At MYF, the City of San Diego has announced plans to remove 50 tiedowns and several old hangars at the end of runway 23. Once again, the plans are ostensibly driven by the need to comply with FAA standards for a Runway Protection Zone (RPZ). When asked about this, the FAA says that the City made the decision in the name of safety. Unfortunately, neither the FAA nor the City has been open to requests for continuation of the existing waivers. Also, the fact that this runway is infrequently utilized (supposedly seeing only 4% of the airport operations) and has not been a part of any accidents or incidents makes one wonder “what is the problem”. Nevertheless, to comply with the requirements for the R/W 23?s RPZ, the airport is planning to create the obstacle-free zone that is called for by the FAA?s Advisory Circular.
The situations explored here might make you wonder as to ?HOW SAFE IS SAFE ENOUGH?? To the best of my knowledge, neither of the aforementioned airports has experienced an accident or incident as a result of their present airport/runway land usage. From time-to-time, the FAA has, at the request of the airport owner/operator granted a waiver of an airport?s land use when the operator has been able to show that it was reasonably justified.
To know more about the waiver possibility, early this month, I called the FAA?s Western-Pacific Airport Division and spoke with the supervisor of the Standards Section. We initially arranged for a meeting as soon as the local specialist was available. Surprisingly, when I spoke with the specialist, he asked that we put in writing what we wanted to discuss. After some further thought, I called back to assure him all we wanted was to talk and learn. The specialist then stated that neither he nor his supervisor would meet with us because they only work with the airport operators, whom they consider their ?clients.? Apparently, airport users do not fall into that category and if we want anything from this section of the FAA we must have the cooperation of the airport operators and work through them. We would, it seems, have to convince the airport owners of whatever we want without getting the benefit of the FAA?s knowledge.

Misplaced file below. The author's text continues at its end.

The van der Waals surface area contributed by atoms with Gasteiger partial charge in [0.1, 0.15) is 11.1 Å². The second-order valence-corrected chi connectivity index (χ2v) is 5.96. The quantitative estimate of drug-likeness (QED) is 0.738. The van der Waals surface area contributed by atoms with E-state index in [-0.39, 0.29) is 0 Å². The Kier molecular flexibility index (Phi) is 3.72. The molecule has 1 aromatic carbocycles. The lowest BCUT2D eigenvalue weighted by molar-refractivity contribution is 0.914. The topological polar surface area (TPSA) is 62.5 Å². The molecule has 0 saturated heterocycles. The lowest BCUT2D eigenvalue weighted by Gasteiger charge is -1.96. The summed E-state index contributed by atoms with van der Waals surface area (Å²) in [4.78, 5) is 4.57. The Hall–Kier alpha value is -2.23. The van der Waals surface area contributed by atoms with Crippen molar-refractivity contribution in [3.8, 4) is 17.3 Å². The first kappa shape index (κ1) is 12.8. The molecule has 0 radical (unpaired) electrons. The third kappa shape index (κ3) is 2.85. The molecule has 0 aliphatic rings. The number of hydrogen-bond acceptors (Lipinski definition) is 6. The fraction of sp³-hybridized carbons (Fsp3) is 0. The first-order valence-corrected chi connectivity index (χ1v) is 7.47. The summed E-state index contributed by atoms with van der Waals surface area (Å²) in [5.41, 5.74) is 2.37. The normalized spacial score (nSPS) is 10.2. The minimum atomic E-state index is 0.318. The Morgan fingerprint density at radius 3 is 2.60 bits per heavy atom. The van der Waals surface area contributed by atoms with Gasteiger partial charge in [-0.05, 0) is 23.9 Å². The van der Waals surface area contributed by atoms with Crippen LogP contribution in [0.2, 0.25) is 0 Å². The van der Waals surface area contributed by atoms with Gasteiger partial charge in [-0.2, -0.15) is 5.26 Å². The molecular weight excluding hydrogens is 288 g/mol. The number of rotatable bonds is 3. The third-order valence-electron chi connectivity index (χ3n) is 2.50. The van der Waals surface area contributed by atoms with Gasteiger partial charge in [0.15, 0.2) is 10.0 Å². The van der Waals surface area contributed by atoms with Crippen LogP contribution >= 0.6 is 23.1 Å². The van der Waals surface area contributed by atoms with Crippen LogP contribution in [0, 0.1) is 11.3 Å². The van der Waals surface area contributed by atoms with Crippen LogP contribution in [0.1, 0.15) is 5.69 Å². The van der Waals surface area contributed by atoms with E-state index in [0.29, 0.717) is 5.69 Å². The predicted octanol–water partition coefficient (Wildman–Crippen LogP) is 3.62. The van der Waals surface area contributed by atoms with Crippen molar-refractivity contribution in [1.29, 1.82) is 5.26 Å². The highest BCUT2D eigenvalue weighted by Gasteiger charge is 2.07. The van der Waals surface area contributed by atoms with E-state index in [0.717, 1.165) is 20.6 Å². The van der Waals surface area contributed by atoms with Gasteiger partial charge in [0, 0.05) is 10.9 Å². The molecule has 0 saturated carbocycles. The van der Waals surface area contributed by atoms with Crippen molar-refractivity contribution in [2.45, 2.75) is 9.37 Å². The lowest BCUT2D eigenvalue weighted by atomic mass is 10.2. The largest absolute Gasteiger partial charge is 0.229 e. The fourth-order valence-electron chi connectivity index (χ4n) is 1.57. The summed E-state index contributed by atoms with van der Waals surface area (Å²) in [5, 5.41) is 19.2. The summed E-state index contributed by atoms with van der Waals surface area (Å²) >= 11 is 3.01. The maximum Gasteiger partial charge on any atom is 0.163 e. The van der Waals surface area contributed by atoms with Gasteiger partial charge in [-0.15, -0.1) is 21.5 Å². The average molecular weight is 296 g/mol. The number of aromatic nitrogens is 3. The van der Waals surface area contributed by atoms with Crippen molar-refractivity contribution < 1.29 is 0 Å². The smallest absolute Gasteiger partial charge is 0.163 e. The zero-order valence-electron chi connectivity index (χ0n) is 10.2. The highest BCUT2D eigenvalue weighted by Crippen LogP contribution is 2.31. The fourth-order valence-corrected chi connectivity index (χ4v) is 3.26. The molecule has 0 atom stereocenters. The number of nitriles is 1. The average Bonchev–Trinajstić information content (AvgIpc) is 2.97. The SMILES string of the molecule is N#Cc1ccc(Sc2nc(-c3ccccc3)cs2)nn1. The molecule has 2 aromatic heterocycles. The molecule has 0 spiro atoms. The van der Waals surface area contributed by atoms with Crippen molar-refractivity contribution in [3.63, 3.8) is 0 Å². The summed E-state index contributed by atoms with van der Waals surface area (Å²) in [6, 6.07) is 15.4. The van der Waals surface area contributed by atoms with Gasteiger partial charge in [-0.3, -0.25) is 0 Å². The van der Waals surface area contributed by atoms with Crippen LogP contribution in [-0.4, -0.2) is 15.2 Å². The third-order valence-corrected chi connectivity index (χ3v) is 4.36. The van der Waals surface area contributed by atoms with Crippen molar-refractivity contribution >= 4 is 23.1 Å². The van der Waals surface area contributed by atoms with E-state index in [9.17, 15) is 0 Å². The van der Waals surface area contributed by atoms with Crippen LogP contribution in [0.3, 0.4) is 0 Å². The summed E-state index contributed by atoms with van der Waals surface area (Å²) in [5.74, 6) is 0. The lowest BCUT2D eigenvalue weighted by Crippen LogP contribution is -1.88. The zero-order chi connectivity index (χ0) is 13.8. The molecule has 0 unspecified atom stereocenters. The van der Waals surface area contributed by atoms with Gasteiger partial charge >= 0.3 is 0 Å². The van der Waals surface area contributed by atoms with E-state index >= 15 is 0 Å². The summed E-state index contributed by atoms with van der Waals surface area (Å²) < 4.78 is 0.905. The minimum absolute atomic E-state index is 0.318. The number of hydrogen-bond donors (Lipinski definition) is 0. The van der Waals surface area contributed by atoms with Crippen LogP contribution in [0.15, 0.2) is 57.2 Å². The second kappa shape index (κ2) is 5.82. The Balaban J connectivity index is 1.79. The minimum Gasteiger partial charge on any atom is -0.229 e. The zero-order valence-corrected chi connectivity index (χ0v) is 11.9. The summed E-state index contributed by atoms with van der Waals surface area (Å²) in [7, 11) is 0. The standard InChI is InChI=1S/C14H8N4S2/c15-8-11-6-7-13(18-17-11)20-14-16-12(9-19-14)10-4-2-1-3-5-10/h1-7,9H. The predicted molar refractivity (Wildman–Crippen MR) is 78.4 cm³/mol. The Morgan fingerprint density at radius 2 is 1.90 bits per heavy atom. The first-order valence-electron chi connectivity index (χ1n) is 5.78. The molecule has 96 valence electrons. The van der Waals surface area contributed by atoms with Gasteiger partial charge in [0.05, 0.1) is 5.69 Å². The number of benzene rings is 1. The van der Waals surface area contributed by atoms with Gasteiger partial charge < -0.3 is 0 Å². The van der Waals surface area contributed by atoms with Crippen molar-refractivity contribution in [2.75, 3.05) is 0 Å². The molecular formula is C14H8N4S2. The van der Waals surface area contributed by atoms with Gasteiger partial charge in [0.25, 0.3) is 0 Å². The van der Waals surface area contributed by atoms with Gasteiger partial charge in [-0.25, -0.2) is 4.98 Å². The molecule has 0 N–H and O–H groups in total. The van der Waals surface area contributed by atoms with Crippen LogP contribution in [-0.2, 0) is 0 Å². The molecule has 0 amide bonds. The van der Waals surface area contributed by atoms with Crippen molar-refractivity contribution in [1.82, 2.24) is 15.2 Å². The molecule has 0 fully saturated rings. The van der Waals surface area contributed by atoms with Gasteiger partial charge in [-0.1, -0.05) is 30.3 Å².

All of this raises the question as to what we, the airports, and the FAA, are doing to support aviation at our airports; i.e., aviation support versus providing maximum safety at an airport. There is no question that safety is the primary objective of the general aviation community, the airport operators and the FAA. Nevertheless, reasonable minds will differ as to the appropriate level of safety in any given location and under any given circumstance. In addition, there is no doubt that marginal safety considerations have been, and will continue to be, raised as justification for unpopular reductions in airport services. By excluding airport users from the discussion and by treating the airport sponsors as ?clients of the FAA,? there can be no ?checks and balances? within the process and airport operators may feel free to justify serving local political goals at the expense of the national airport system in the name of safety. HOW SAFE IS SAFE ENOUGH? Must we remove facilities and services from our airports in order to be safe enough?
CPA VP Region 4
San Diego Area Aviation Council